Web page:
Galanthus requirements

Jim McKenney
Mon, 28 Jan 2008 06:27:46 PST
Mark asked Jim ,any chance of a list of your "collection"?

Well, here it is, more or less. It's not much of a collection, Mark, and
there is nothing in my collection which would be of interest to a confirmed
galanthomane. I've been out of the loop for a long time. Here's a list of
about two dozen forms which either have cultivar names or home made "pet"
names. The names in single quotes '  are standard cultivars; the names in
double quotes " are cultivars selected in the garden and are simply my pet
names not meant to be taken seriously by others. Botanical names are in

'Cornelia': this grew here for years before finally blooming; it has now
bloomed three years in a row, but the flowers are often malformed, sometimes
'Lady Beatrix Stanley': this double has been very reliable 
'Sam Arnott': two clumps which seem identical except that one has
occasionally thrown double scapes in the style attributed to 'Straffan'.
Pictures have not helped me with this one. 
'Benthall Beauty'
'Atkinsii' (the deformed one)
"golden Atkinsii" a sometimes yellow form which appeared here several years
"tuning fork" an elwesii selection made here with green markings in the
shape of that implement; this might be worthy of wider distribution. It has
very broad tepals which are short and thus rounded; there is a hint of the
seersucker effect seen in 'Augustus'. I've had trouble building up stock of
this one because a family member makes a bee line to it when it is in bloom
and pulls the flowers with its leaves. It stands out that well!
"Thanksgiving" an elwesii selection made here which ofen blooms in late
November (our Thanksgiving holiday)
"Christmas" an elwesii selection made here which often blooms at Christmas
'Augustus': a favorite for the seersucker effect seen on the outer tepals
and also the broad foliage
'Scharlockii': my stock is either mixed with 'Viridapicis' or mutates back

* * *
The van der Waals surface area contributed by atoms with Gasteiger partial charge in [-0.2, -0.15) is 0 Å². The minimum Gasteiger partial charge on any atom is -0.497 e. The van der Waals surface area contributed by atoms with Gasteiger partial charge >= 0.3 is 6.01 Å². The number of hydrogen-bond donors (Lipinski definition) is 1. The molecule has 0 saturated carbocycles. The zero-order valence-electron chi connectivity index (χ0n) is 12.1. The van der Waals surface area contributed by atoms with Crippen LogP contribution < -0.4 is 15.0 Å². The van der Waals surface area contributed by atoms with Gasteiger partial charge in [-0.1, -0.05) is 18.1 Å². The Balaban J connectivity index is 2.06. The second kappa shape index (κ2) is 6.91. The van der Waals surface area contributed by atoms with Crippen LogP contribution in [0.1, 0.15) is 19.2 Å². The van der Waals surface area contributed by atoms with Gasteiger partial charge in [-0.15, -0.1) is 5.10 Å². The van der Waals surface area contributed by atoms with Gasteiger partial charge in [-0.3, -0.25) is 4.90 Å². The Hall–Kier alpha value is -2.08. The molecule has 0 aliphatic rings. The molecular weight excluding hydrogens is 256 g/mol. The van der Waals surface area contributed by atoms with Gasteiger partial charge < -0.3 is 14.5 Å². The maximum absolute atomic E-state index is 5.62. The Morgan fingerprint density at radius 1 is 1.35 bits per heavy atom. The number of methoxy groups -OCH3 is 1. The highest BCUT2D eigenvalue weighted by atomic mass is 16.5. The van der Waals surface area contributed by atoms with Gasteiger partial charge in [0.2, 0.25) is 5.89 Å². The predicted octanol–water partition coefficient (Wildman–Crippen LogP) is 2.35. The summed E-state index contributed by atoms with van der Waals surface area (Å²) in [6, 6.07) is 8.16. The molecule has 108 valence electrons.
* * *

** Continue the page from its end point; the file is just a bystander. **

and forth to a form like it. Years ago this stock collapsed and went into a
steep decline. Very slowly it recovered, but when the recovered plants began
to bloom again the flowers seemed to be intermediate between the two
cultivars mentioned. Sometimes the divided spathe characteristic of
Scharlockii appears, sometimes the spathe is simply deformed, and sometimes
is is more or less normal. 
"as Magnet": this might be true to name but I'm not sure
"caucasicus" = elwesii of the monostictus sort, several clones not much
alike but some have the biggest flowers and foliage of any Galanthus I've
grown. One in particular I call "Bassett hound" because of the huge drooping
tepals and another I call "helicopter" because in warmth the tepals stand
out horizontally like the blades of a helicopter. When mature, the foliage
of these plants suggests that of young Allium stipitatum: it's that big! 
plicatus received as "Warham" but I'm uncertain
nivalis small with narrow foliage
nivalis broader foliage, taller, perhaps a named cultivar which has lost its
nivalis with double flowers
indet: bright green foliage (i.e. not glaucous)
indet: narrow foliage, short, does not bloom: this is another stock which
collapsed years ago and has very slowly built up strength, but not enough to
indet: shapely blooms, foliage late to emerge, another cultivar which has
lost its name, perhaps a plicatus cultivar to judge from the  foliage. 

After growing here for years, the following disappeared the year before
'Robin Hood'

I've used several of the snowdrop sites (including yours, Mark) now on the
web to help sort out my collection. But even with that help, I have sorts
which I have not pinned down yet. 

Also, years ago several hundred Galanthus elwesii were planted in the lawn.
When these plants bloomed it was apparent that they were wild collected and
extremely variable in terms of their green markings and bloom dates. The
three listed as ":Thanksgiving" "Christmas" and "tuning fork" are from this
lot, but numerous other forms could easily be separated. There are some with
elongated ovaries which are very distinct. Others are confusingly like the
elwesii cultivars I see on web sites.   

I just put up a temporary web page to show you some of these. Please take a
look at:…

Jim McKenney
Montgomery County, Maryland, USA, USDA zone 7, where witch hazels,
wintersweet, Galanthus elwesii and Helleborus foetidus are all blooming.
My Virtual Maryland Garden
Webmaster Potomac Valley Chapter, NARGS 
Editor PVC Bulletin 
Webmaster Potomac Lily Society

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